Android orientation

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Re: Android orientation

Post by markw » Wed May 08, 2013 8:24 pm

Thanks for the explanation. Android gets very messy on this and many other points...

Screen rotation is not entirely determined by device orientation. The Nexus 7 for example has a toggle on the notification bar so you can choose the rotation while the device is lying flat. There are apps and custom ROMs that add the same functionality to almost any device. These devices almost certainly outnumber the 2.x tablets. If someone were to update the screen rotation support so it followed native/built-in apps, would it be (hypothetically) OK to drop the legacy tablet support?

FWIW, the installed base of mobile devices that install new apps is almost entirely under 3 years old and a massive majority are under 2 years old. Android has a move fast and break things approach and Apple actively pushes developers away from supporting old hardware and software (e.g. removing support for older SDKs from XCode, occasionally requiring all new apps submitted to be built against the latest SDK, no checking for use of classes/methods that aren't available in the target OS version etc). My view is that if you don't adopt a slightly more aggressive policy on dropping support for old firmware than you have for desktop OSs then the code will become increasingly hard to maintain over time for very little commercial benefit.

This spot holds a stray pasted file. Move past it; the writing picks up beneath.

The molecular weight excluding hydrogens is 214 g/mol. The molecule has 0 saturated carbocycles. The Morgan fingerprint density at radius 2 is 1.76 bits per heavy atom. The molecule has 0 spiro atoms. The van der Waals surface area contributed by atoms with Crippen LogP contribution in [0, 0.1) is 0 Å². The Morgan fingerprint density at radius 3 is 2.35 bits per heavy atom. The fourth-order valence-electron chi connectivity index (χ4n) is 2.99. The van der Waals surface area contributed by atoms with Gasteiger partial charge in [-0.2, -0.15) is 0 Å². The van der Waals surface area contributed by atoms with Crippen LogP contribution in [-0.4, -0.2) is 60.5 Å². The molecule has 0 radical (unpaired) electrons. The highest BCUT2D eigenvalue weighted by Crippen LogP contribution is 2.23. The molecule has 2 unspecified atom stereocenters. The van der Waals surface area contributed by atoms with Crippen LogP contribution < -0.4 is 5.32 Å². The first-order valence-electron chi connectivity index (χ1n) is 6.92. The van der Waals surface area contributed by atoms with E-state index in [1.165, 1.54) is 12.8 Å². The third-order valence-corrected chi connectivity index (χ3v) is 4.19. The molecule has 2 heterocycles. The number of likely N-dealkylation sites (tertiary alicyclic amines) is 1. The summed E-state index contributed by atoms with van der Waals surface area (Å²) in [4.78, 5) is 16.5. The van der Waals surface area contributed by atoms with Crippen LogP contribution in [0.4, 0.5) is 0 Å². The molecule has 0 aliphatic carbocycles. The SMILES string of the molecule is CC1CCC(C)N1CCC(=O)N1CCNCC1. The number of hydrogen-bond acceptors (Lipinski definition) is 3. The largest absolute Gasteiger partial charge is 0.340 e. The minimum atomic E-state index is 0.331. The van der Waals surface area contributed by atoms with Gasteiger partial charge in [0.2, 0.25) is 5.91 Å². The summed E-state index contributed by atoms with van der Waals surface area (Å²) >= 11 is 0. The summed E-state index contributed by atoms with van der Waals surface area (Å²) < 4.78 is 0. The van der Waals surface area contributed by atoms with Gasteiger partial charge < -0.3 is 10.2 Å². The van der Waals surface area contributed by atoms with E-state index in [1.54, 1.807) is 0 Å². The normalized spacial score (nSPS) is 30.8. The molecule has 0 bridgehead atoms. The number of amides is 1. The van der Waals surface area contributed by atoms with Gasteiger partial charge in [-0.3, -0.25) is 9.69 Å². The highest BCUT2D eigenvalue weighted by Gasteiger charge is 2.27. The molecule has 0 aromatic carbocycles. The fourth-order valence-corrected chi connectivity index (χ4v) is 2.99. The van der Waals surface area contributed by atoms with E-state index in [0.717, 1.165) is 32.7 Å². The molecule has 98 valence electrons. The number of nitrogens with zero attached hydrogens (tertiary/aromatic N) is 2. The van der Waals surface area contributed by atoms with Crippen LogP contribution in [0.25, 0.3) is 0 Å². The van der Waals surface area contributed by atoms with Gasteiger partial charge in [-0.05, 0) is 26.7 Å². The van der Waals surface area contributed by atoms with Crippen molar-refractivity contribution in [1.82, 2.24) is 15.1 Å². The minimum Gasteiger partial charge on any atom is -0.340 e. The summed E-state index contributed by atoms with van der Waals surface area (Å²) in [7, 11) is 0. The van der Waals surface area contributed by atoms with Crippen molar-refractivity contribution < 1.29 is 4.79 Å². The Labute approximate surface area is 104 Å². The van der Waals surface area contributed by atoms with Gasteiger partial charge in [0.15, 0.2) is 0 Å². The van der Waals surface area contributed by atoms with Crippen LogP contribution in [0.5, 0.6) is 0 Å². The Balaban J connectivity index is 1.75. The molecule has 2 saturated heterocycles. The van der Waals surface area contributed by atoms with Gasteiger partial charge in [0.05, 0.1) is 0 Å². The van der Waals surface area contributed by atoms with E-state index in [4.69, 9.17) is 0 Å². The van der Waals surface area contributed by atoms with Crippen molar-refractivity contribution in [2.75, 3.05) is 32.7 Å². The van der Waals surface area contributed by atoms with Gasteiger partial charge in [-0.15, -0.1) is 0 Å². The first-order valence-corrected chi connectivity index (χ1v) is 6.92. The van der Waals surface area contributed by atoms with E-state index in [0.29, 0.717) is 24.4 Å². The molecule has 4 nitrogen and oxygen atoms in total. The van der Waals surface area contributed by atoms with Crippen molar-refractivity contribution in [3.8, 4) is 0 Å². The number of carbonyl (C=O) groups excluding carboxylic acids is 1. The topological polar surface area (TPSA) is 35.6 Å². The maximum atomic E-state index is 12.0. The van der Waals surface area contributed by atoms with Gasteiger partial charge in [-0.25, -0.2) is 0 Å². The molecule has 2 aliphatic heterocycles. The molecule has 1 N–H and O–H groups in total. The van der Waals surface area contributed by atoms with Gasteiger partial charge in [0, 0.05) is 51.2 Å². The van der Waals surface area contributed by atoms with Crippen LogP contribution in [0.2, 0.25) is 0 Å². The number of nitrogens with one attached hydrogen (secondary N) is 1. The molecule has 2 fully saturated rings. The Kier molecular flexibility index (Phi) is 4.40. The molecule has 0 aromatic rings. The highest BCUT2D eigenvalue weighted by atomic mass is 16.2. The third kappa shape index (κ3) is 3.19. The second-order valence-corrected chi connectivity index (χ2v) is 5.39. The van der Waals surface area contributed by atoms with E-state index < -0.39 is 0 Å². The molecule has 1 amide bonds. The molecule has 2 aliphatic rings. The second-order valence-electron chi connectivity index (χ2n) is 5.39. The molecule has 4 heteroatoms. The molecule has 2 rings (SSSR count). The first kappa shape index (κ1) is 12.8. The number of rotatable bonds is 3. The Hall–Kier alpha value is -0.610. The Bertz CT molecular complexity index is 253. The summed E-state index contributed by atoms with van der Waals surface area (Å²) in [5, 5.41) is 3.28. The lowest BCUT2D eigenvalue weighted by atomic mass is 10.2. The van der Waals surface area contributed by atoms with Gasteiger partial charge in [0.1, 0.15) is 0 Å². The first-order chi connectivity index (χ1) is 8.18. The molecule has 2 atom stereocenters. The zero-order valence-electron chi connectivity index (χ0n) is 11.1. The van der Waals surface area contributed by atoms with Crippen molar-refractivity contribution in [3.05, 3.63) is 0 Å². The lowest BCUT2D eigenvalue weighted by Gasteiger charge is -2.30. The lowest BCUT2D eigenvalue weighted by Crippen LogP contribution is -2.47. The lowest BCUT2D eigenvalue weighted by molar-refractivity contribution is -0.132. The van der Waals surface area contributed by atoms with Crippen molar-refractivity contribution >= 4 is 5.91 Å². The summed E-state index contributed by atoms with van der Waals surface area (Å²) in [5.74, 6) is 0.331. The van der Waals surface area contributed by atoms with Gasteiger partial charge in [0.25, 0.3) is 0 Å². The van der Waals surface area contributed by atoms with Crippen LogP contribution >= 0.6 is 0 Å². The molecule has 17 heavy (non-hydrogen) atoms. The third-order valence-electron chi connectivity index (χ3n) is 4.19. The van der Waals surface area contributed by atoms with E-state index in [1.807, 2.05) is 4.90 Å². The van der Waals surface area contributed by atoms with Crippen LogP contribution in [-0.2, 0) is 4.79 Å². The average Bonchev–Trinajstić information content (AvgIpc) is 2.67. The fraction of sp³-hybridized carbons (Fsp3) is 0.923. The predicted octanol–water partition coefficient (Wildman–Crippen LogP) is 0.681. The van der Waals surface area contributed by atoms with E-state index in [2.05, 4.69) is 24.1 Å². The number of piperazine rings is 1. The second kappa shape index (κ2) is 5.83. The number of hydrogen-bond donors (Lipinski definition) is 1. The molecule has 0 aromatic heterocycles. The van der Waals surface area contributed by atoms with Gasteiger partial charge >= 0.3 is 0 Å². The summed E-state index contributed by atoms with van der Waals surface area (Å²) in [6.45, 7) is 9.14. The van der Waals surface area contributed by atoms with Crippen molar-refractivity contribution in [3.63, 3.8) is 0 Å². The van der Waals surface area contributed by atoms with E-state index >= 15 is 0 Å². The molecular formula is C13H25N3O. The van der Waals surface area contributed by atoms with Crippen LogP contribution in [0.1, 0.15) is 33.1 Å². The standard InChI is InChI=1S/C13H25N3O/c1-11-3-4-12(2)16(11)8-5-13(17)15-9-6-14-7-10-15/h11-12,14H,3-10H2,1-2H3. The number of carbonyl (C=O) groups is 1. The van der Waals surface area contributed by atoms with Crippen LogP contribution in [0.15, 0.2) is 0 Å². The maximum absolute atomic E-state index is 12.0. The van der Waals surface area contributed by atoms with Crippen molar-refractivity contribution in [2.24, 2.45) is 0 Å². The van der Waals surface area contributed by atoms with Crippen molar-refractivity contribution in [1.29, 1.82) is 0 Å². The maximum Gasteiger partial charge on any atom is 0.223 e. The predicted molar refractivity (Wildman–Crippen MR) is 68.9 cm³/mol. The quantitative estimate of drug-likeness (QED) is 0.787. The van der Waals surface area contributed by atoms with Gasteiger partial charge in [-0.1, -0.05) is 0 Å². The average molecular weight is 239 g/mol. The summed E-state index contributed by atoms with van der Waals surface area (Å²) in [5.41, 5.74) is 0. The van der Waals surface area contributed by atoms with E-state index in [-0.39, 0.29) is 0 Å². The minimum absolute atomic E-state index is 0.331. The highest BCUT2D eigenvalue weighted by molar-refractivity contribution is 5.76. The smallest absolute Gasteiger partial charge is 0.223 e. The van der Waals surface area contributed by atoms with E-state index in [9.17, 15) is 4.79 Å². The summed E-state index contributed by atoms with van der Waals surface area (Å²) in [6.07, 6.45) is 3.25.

Worth considering at least. ;)

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Re: Android orientation

Post by LCMark » Tue May 21, 2013 11:32 am

@markw: Indeed, I think we could be a bit more aggressive on moving forward the 'required versions' aspect of the engine - particularly on mobile where things move so fast. We're going to re-engineer the platform abstraction layer later on in the year and that will be a suitable time to review things I think.

However, due to the architecture of the engine as it stands (and its X11 heritage) , we do sometimes have to do things in a somewhat roundabout way which is not ideal... Modern OS's don't like giving up control over their event-loops, and there's a certain antagonism between the engine and OS in this regard. That being said, if we want to experiment with an 'emscripten' type solution for the web (as we briefly discussed at the conference) then we are going to have to rework the way the engine operates when script is blocked but events need to be processed.

I must confess that is a little bit of a daunting task - all the native code which calls code (or calls code which calls code etc.) that might block needs to be refactored to take a callback for what happens after the blocking occurs (essentially continuation-passing-style) this would allow the native stack to unwind completely back to the OS... Something to consider after the refactor and platform rework!

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